In re: Part 60 Put-Back Litigation Federal Housing Finance Agency, etc., Plaintiff, Deutsche Bank National Trust Company, in its capacity as Trustee for the MSAC 2007-NC1 Trust, Plaintiff-Appellant,
Morgan Stanley ABS Capital I Inc., Defendant-Respondent. In re: Part 60 Put-Back Litigation Federal Housing Finance Agency, etc., Plaintiff, Deutsche Bank National Trust Company, in its capacity as Trustee for the MSAC 2007-NC3 Trust, Plaintiff-Appellant,
Morgan Stanley Mortgage Capital Holdings LLC, as successor-by-Merger to Morgan Stanley Mortgage Capital Inc., Defendant-Respondent.
MoloLamken LLP, New York (Robert K. Kry of counsel), for
Polk & Wardwell LLP, New York (Brian S. Weinstein of
counsel), for respondent.
Acosta, J.P., Mazzarelli, Manzanet-Daniels, Webber, Gesmer,
Supreme Court, New York County (Marcy S. Friedman, J.),
entered April 20, 2016, which, insofar as appealed from,
granted defendant's motions to dismiss, unanimously
affirmed, with costs.
tolling agreement between nonparty National Credit Union
Administration (NCUA) - a certificateholder in the NC3 Trust
- and various Morgan Stanley entities - the sponsor of the
securitization - states, "the Potential Claims do not
include causes of action and claims by any person or entity
that is not a party to this tolling agreement as set forth in
the first paragraph, " i.e., any person or entity other
than NCUA and Morgan Stanley. Hence, plaintiff is not an
intended third-party beneficiary (see e.g. Fort Lincoln
Civic Assn., Inc. v Fort Lincoln New Town Corp., 944
A.2d 1055, 1069 [DC App 2008]). (The NCUA tolling agreement
is governed by District of [*2]Columbia law.)
contends that we should infer that NCUA and Morgan Stanley
intended to benefit plaintiff because it was the only one who
could pursue a claim. That is incorrect. First, while
certificateholders' rights to sue "upon or under or
with respect to" the Pooling and Servicing Agreement
(PSA) are limited (emphasis added), that is not the same as
saying that only plaintiff (the trustee under the PSA) can
pursue a claim. Second, the tolling agreement was not limited
to claims under the PSA. To the extent NCUA had non-contract
claims, they would not have been barred by the no-action
clause in the PSA (see Quadrant Structured Prods.
Co., Ltd. v Vertin, 23 N.Y.3d 549, 552 ).
Third, as a matter of fact, NCUA brought its own lawsuit.
plaintiff cannot take advantage of the tolling agreement, its
deadline to sue was May 31, 2013. On that date, Federal
Housing Finance Agency (FHFA), as conservator for the Federal
Home Loan Mortgage Corporation - an NC3 certificateholder -
filed a summons with notice, purportedly on behalf of the
trustee (i.e., plaintiff). On August 27, 2013, plaintiff
first asked defendant to cure or repurchase defective loans.
On November 6, 2013, plaintiff filed the complaint. Under
similar circumstances, we have held that the trustee's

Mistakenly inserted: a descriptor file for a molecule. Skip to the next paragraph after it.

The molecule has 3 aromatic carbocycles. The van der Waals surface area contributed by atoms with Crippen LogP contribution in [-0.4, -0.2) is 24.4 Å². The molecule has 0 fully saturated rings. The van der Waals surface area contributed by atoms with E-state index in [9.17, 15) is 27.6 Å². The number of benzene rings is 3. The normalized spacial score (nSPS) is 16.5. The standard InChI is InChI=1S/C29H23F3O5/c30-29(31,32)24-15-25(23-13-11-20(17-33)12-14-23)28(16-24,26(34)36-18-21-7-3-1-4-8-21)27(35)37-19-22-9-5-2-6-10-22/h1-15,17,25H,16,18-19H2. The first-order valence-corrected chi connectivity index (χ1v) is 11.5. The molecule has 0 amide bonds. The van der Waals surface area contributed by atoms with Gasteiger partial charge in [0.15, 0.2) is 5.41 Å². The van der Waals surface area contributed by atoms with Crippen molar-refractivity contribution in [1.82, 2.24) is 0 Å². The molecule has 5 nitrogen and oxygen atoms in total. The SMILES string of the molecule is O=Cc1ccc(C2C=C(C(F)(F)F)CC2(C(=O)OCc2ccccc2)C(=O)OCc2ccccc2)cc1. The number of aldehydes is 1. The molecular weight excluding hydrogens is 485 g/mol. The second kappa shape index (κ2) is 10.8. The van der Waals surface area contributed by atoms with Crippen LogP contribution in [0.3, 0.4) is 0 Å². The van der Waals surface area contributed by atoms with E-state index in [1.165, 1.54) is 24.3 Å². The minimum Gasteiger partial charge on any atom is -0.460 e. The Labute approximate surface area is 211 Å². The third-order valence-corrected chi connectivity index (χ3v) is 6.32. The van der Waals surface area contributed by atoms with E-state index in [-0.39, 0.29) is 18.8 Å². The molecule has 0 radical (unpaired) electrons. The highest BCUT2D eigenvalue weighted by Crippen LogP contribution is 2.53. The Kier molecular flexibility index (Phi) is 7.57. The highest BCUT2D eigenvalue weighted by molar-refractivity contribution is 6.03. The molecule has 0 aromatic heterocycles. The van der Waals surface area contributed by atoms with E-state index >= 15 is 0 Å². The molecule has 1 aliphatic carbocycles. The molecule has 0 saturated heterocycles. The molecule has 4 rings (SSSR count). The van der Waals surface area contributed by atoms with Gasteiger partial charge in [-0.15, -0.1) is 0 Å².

claims are time-barred on standing grounds (see U.S. Bank
N.A. v DLJ Mtge. Capital, Inc., 141 A.D.3d 431, 432-433
[1st Dept 2016]; Nomura Asset Acceptance Corp.
Alternative Loan Trust v Nomura Credit & Capital,
Inc., 139 A.D.3d 519, 520 [1st Dept 2016]; ACE Sec.
Corp. v DB Structured Prods., Inc., 112 A.D.3d 522');">112 A.D.3d 522 [1st
Dept 2013], affd 25 N.Y.3d 581');">25 N.Y.3d 581 ).
Campbell v Hudson & Manhattan R.R. Co. (277 A.D.
731 [1st Dept 1951], affd 302 NY 902 ), plaintiff
contends that the above cases and the no-action clause in the
PSA do not apply because FHFA commenced this action on behalf
of the trustee. This argument is unavailing. Campbell said,
"If a trustee under ... an indenture acts in bad faith,
or, abdicating its function ..., declines to act at all,
bondholders for themselves and others similarly situated may
bring a derivative action in the right of the trustee .... In
that event they are not subject to the limitations of"
the no-action clause (277 A.D. at 734-735 [emphasis added];
see also Velez v Feinstein, 87 A.D.2d 309, 314 [1st
Dept 1982], lv dismissed in part and denied in part 57 N.Y.2d
605 ). FHFA did not allege that plaintiff (the trustee)
had acted in bad faith or declined to act. In addition, FHFA
failed to "set forth with particularity [its] efforts
... to secure the initiation of the action by the trustee,
or the reasons for not making such effort"
(Velez, 87 A.D.2d at 316 [internal quotation marks
tolling agreement between various HSH entities (at least one
of which was a certificateholder in the NC1 trust) and
various Morgan Stanley entities did not clearly establish
HSH's and Morgan Stanley's intent to confer an
immediate benefit on plaintiff (see e.g. State of Cal.
Pub. Employees' Retirement Sys. v Shearman &
Sterling, 95 N.Y.2d 427, 434-435 ; LaSalle
Natl. Bank v Ernst & Young, 285 A.D.2d 101, 108-109
[1st Dept 2001]). The word "representatives" simply
will not bear the weight that plaintiff wants to put on it
(see generally Matter of Westmoreland Coal Co. v Entech,
Inc., 100 N.Y.2d 352, 358  ["The meaning of a
writing may be distorted where undue force is given to single
words or phrases"] [internal quotation marks omitted]).
arguments that (1) it is an implied intended beneficiary of
the HSH-Morgan Stanley agreement because it is the only one
who can recover and (2) the no-action clause does not apply
to a derivative action are unavailing for the same reasons
set forth relative to "The NC3 Trust, " supra.
light of the particular wording of the backstop obligation in
this case, we find that plaintiff's demand on defendant
was not a condition to defendant's performance;
therefore, accrual of plaintiff's claim was not delayed
(see ACE Sec. Corp., Home Equity Loan Trust, Series
2006-SL2 v DB Structured Prods., Inc., 25 N.Y.3d 581');">25 N.Y.3d 581,
597 ; Deutsche Bank Natl. Trust Co. v Flagstar
Capital Mkts. Corp., 143 A.D.3d 15, 22 [1st Dept 2016]).
Unlike the situation in U.S. Bank, it was not a condition
precedent to enforcement of defendant's backstop
obligation that the ...